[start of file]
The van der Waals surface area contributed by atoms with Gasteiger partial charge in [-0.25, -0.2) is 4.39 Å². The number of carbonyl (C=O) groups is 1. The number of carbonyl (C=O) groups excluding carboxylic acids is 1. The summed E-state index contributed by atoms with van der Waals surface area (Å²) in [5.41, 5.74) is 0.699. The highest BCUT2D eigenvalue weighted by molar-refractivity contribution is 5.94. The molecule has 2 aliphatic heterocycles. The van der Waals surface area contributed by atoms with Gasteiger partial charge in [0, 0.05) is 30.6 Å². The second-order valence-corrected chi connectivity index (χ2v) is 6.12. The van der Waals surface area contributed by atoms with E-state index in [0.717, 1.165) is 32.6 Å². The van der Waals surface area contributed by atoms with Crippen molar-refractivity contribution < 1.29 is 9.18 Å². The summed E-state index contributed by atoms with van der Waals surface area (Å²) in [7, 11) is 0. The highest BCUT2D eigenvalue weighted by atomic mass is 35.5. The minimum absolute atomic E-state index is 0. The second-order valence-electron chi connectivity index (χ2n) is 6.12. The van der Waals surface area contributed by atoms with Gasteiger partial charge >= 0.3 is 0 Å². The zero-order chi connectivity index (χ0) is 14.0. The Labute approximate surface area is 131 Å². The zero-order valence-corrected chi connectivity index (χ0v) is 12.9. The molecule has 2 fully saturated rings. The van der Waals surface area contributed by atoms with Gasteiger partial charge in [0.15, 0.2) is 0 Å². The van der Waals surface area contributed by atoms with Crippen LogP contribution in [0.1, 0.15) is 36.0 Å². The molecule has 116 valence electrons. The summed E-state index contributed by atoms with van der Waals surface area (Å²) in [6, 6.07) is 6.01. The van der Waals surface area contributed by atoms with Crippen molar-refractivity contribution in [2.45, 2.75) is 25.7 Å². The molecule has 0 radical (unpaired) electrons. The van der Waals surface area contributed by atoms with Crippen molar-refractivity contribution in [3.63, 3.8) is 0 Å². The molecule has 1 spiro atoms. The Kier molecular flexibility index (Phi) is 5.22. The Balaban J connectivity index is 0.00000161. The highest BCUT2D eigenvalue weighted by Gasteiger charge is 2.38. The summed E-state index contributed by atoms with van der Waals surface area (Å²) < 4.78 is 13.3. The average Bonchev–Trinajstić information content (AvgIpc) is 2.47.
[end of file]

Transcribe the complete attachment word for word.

The van der Waals surface area contributed by atoms with Gasteiger partial charge in [-0.25, -0.2) is 4.39 Å². The number of carbonyl (C=O) groups is 1. The number of carbonyl (C=O) groups excluding carboxylic acids is 1. The summed E-state index contributed by atoms with van der Waals surface area (Å²) in [5.41, 5.74) is 0.699. The highest BCUT2D eigenvalue weighted by molar-refractivity contribution is 5.94. The molecule has 2 aliphatic heterocycles. The van der Waals surface area contributed by atoms with Gasteiger partial charge in [0, 0.05) is 30.6 Å². The second-order valence-corrected chi connectivity index (χ2v) is 6.12. The van der Waals surface area contributed by atoms with E-state index in [0.717, 1.165) is 32.6 Å². The van der Waals surface area contributed by atoms with Crippen molar-refractivity contribution < 1.29 is 9.18 Å². The summed E-state index contributed by atoms with van der Waals surface area (Å²) in [7, 11) is 0. The highest BCUT2D eigenvalue weighted by atomic mass is 35.5. The minimum absolute atomic E-state index is 0. The second-order valence-electron chi connectivity index (χ2n) is 6.12. The van der Waals surface area contributed by atoms with Gasteiger partial charge >= 0.3 is 0 Å². The zero-order chi connectivity index (χ0) is 14.0. The Labute approximate surface area is 131 Å². The zero-order valence-corrected chi connectivity index (χ0v) is 12.9. The molecule has 2 fully saturated rings. The van der Waals surface area contributed by atoms with Gasteiger partial charge in [0.15, 0.2) is 0 Å². The van der Waals surface area contributed by atoms with Crippen LogP contribution in [0.1, 0.15) is 36.0 Å². The molecule has 116 valence electrons. The summed E-state index contributed by atoms with van der Waals surface area (Å²) in [6, 6.07) is 6.01. The van der Waals surface area contributed by atoms with Crippen molar-refractivity contribution in [2.45, 2.75) is 25.7 Å². The molecule has 0 radical (unpaired) electrons. The van der Waals surface area contributed by atoms with Crippen molar-refractivity contribution in [3.63, 3.8) is 0 Å². The molecule has 1 spiro atoms. The Kier molecular flexibility index (Phi) is 5.22. The Balaban J connectivity index is 0.00000161. The highest BCUT2D eigenvalue weighted by Gasteiger charge is 2.38. The summed E-state index contributed by atoms with van der Waals surface area (Å²) < 4.78 is 13.3. The average Bonchev–Trinajstić information content (AvgIpc) is 2.47.